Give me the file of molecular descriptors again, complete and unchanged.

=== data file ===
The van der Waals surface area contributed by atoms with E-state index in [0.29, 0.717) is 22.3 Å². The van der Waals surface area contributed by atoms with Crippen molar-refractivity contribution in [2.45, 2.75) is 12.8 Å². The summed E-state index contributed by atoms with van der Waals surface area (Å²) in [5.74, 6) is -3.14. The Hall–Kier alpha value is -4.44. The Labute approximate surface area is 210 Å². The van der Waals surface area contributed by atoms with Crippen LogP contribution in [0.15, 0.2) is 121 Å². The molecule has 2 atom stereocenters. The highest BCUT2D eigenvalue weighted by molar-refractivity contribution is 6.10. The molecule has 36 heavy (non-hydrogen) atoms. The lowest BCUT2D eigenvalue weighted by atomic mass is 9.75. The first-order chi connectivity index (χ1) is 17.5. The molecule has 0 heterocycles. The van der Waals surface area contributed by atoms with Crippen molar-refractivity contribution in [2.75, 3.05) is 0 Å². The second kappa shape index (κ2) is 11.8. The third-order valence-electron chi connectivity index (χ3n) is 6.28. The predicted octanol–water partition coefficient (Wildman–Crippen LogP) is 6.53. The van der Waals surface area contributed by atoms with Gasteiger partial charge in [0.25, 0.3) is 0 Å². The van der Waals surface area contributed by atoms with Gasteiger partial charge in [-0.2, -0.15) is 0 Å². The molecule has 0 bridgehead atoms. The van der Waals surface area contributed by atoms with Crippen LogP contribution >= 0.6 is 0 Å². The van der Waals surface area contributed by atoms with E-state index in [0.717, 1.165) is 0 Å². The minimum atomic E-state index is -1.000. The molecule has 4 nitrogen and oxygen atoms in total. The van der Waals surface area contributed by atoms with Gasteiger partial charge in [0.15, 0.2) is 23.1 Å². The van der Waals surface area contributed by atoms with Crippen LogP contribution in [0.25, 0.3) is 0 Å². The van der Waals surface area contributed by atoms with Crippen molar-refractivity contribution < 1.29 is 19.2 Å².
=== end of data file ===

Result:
The van der Waals surface area contributed by atoms with E-state index in [0.29, 0.717) is 22.3 Å². The van der Waals surface area contributed by atoms with Crippen molar-refractivity contribution in [2.45, 2.75) is 12.8 Å². The summed E-state index contributed by atoms with van der Waals surface area (Å²) in [5.74, 6) is -3.14. The Hall–Kier alpha value is -4.44. The Labute approximate surface area is 210 Å². The van der Waals surface area contributed by atoms with Crippen LogP contribution in [0.15, 0.2) is 121 Å². The molecule has 2 atom stereocenters. The highest BCUT2D eigenvalue weighted by molar-refractivity contribution is 6.10. The molecule has 36 heavy (non-hydrogen) atoms. The lowest BCUT2D eigenvalue weighted by atomic mass is 9.75. The first-order chi connectivity index (χ1) is 17.5. The molecule has 0 heterocycles. The van der Waals surface area contributed by atoms with Crippen molar-refractivity contribution in [2.75, 3.05) is 0 Å². The second kappa shape index (κ2) is 11.8. The third-order valence-electron chi connectivity index (χ3n) is 6.28. The predicted octanol–water partition coefficient (Wildman–Crippen LogP) is 6.53. The van der Waals surface area contributed by atoms with Gasteiger partial charge in [0.25, 0.3) is 0 Å². The van der Waals surface area contributed by atoms with Gasteiger partial charge in [-0.2, -0.15) is 0 Å². The molecule has 0 bridgehead atoms. The van der Waals surface area contributed by atoms with Crippen LogP contribution >= 0.6 is 0 Å². The van der Waals surface area contributed by atoms with E-state index in [0.717, 1.165) is 0 Å². The minimum atomic E-state index is -1.000. The molecule has 4 nitrogen and oxygen atoms in total. The van der Waals surface area contributed by atoms with Gasteiger partial charge in [0.15, 0.2) is 23.1 Å². The van der Waals surface area contributed by atoms with Crippen LogP contribution in [0.25, 0.3) is 0 Å². The van der Waals surface area contributed by atoms with Crippen molar-refractivity contribution < 1.29 is 19.2 Å².